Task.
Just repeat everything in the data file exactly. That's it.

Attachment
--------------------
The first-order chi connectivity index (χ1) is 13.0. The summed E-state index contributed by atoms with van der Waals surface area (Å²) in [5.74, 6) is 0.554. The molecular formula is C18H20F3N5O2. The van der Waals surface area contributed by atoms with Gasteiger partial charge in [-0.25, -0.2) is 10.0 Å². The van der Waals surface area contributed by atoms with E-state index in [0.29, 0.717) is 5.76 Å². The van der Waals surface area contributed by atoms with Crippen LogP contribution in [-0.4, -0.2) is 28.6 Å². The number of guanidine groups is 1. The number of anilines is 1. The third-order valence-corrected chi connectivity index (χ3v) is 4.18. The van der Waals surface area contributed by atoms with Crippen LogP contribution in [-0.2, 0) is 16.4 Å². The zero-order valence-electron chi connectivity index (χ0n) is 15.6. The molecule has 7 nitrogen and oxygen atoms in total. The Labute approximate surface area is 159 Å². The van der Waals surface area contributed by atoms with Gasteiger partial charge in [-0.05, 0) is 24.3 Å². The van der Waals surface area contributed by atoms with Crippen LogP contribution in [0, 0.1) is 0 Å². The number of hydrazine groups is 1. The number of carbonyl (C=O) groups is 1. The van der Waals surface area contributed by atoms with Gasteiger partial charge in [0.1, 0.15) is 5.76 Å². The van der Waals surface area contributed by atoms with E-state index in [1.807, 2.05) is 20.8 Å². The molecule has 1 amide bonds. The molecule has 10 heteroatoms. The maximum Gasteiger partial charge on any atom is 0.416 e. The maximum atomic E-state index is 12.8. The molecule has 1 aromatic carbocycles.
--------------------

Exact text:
The first-order chi connectivity index (χ1) is 13.0. The summed E-state index contributed by atoms with van der Waals surface area (Å²) in [5.74, 6) is 0.554. The molecular formula is C18H20F3N5O2. The van der Waals surface area contributed by atoms with Gasteiger partial charge in [-0.25, -0.2) is 10.0 Å². The van der Waals surface area contributed by atoms with E-state index in [0.29, 0.717) is 5.76 Å². The van der Waals surface area contributed by atoms with Crippen LogP contribution in [-0.4, -0.2) is 28.6 Å². The number of guanidine groups is 1. The number of anilines is 1. The third-order valence-corrected chi connectivity index (χ3v) is 4.18. The van der Waals surface area contributed by atoms with Crippen LogP contribution in [-0.2, 0) is 16.4 Å². The zero-order valence-electron chi connectivity index (χ0n) is 15.6. The molecule has 7 nitrogen and oxygen atoms in total. The Labute approximate surface area is 159 Å². The van der Waals surface area contributed by atoms with Gasteiger partial charge in [-0.05, 0) is 24.3 Å². The van der Waals surface area contributed by atoms with Crippen LogP contribution in [0, 0.1) is 0 Å². The number of hydrazine groups is 1. The number of carbonyl (C=O) groups is 1. The van der Waals surface area contributed by atoms with Gasteiger partial charge in [0.1, 0.15) is 5.76 Å². The van der Waals surface area contributed by atoms with E-state index in [1.807, 2.05) is 20.8 Å². The molecule has 1 amide bonds. The molecule has 10 heteroatoms. The maximum Gasteiger partial charge on any atom is 0.416 e. The maximum atomic E-state index is 12.8. The molecule has 1 aromatic carbocycles.